SUING the lover of your spouse or ex-spouse for damages can be dangerous. It’s very, very expensive if you lose; it can be equally costly even if you win. And that’s just the money. The personal and social costs in embarrassment and pain to all involved – sometimes there are children whose lives are deeply affected as well – can’t ever be calculated.

Earlier this month the high court in Windhoek decided a case like this. A R95 000 damages claim brought by Hendrick Useb against George Gawaseb for adultery with Useb’s former wife, Charmaine.

Useb said his marriage was a ‘normal average relationship’, with ‘no significant discord apart from occasional differences’. But on 27 November 2011 she came home after staying out all night and refused to explain where she’d been. They argued, she collected her clothes and then left home to move in with Gawaseb.

Useb was the only one to give evidence for his case and he called no other witnesses.

For their part, Gawaseb and Charmaine freely admitted they were involved in a romantic relationship that started after Charmaine left Useb but before the marriage formally ended with a divorce.

Gawaseb said they knew each other from school days. Some years later, he met Charmaine and Useb. He began to communicate with her during December 2011 and she told him of the bad marital experiences as a result of which she had moved out of the joint home in November 2011.

Gawaseb said he played no role in ending the Useb marriage: when the relationship between them began there was already no chance of reconciliation with her husband. She told him she had begun divorce proceedings and that the relationship between her and her husband had irretrievably broken down. Also, when the love relationship between the two of them started in May or June 2012, it was already ‘months after she moved out of the common home’.

Charmaine gave evidence of Useb’s abuse and his adulterous affairs, and how each time she decided to leave him he persuaded her to stay by apologising and getting friends to intercede on his behalf.

Finally she decided to quit because of the affairs, his failure to pay his share of the family expenses and his dislike of her two daughters by a previous relationship – he told her that she had to give away the children if she wanted to continue in a relationship with him. After a friend tried unsuccessfully to mediate he said he would seek a divorce.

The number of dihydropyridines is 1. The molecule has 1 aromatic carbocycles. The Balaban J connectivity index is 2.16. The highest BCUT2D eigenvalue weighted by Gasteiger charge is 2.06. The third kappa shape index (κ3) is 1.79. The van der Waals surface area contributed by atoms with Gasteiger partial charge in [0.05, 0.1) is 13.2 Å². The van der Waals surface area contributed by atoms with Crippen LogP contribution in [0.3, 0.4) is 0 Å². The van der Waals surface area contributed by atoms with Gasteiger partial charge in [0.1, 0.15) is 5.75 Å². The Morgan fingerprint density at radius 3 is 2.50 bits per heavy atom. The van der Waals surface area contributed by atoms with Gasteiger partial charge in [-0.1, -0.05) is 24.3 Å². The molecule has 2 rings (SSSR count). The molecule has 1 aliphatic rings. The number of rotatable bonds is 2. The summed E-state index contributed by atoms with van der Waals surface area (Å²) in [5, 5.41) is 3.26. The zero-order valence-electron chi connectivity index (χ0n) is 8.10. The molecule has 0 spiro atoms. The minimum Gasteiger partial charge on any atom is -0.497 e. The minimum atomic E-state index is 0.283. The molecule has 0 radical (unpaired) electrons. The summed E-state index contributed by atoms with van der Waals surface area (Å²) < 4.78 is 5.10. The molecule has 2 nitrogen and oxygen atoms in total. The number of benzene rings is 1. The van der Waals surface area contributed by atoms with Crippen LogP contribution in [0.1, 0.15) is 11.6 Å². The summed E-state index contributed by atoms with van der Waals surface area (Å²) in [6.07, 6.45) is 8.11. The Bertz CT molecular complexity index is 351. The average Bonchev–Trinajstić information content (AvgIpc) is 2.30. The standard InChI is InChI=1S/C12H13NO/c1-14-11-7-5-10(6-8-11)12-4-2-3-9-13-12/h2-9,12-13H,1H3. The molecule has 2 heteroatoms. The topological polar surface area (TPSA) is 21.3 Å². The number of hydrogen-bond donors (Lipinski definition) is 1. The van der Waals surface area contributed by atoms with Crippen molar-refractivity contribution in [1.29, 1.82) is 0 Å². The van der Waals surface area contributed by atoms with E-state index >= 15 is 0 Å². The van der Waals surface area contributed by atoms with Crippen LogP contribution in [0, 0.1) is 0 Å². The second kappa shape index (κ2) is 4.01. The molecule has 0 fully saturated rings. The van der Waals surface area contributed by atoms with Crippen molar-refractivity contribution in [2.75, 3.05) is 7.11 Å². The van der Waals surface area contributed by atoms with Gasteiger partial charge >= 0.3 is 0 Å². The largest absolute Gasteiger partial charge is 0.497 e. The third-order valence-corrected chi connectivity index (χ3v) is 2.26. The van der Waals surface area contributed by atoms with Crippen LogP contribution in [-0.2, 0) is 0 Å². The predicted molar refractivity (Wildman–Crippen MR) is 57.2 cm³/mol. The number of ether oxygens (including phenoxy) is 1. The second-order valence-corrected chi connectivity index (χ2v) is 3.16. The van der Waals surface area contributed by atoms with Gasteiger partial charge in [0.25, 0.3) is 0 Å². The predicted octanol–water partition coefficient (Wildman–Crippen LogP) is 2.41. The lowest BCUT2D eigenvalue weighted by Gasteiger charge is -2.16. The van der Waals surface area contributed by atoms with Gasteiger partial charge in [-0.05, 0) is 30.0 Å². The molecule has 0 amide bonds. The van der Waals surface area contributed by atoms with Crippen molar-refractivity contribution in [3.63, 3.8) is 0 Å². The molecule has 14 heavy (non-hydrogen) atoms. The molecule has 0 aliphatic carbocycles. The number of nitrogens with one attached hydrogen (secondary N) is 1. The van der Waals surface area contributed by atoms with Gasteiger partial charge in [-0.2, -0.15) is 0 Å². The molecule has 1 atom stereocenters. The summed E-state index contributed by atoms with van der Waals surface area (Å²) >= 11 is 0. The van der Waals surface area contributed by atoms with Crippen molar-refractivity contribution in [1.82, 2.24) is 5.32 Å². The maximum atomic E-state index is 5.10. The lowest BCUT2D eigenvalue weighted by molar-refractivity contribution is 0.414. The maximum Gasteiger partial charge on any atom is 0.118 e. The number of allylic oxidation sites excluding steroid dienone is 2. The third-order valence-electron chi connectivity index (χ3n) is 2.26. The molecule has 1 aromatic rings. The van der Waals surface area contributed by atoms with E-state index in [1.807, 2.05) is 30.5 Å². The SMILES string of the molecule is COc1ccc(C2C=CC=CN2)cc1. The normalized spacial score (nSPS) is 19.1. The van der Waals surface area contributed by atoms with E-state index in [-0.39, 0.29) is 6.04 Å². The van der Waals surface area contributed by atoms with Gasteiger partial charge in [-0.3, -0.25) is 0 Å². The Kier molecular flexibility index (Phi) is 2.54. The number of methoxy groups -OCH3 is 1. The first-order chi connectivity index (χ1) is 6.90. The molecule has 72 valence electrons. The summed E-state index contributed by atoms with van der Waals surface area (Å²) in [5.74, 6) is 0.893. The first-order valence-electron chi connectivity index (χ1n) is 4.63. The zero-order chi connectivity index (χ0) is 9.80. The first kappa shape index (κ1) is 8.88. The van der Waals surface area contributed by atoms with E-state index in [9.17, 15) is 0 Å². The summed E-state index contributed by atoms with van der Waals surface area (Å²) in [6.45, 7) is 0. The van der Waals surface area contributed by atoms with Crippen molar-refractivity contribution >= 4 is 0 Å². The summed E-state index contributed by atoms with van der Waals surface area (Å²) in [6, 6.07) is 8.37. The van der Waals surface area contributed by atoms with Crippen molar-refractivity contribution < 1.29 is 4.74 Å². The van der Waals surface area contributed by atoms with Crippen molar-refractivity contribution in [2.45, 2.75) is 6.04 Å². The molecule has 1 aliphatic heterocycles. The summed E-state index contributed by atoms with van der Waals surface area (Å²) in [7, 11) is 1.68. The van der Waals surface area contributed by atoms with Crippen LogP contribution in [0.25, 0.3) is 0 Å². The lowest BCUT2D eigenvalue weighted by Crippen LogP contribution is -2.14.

Though she then left the joint home he did nothing about a divorce and eventually she brought a divorce action herself. The breakdown of the marriage had absolutely nothing to do with Gawaseb, she said, but was caused by Useb’s constant affairs and his ‘cruel and harsh treatment of her and her children’.

Her evidence was backed up by two witnesses who said they had personal knowledge of what happened in the Useb household, having been sometimes called in to mediate between the couple.

Judge Shafimana Uitele said that, legally, Gawaseb and Charmaine had committed adultery. However, this did not necessarily mean Useb was entitled to damages.

In such a case damages could be awarded on two grounds: for the injury to dignity inflicted on the ‘innocent’ spouse and for the actual damage that may have been sustained because of the ‘loss of comfort and assistance by his wife in consequence of the adultery’. But Useb would have to prove these rights were infringed.

The judge said he could not find Gawaseb had ‘enticed’ Useb’s wife away. As to the injury to Useb’s dignity and feelings, the evidence showed his ‘cavalier attitude’ towards marriage generally and to his wife in particular. The judge also considered Useb’s extra marital affairs and his attempt to mislead the court by fabricating stories about Gawaseb and Charmaine.

‘I am not disposed to accept … that the adultery … caused him humiliation and depression. The admitted adultery provided him with a good cause of action that he attempted to exploit, but I am not satisfied that it caused him any distress whatsoever.’

The court ordered Useb to pay Gawaseb’s legal costs and awarded him nominal damages of just R1.

A recent Supreme Court of Appeal decision scrapped the law that allowed similar legal action in South Africa.

But if you thought that was the end of the issue – think again. The husband in the local case has approached the Constitutional Court to appeal: stand by for a re-hash of the whole excruciating, humiliating saga.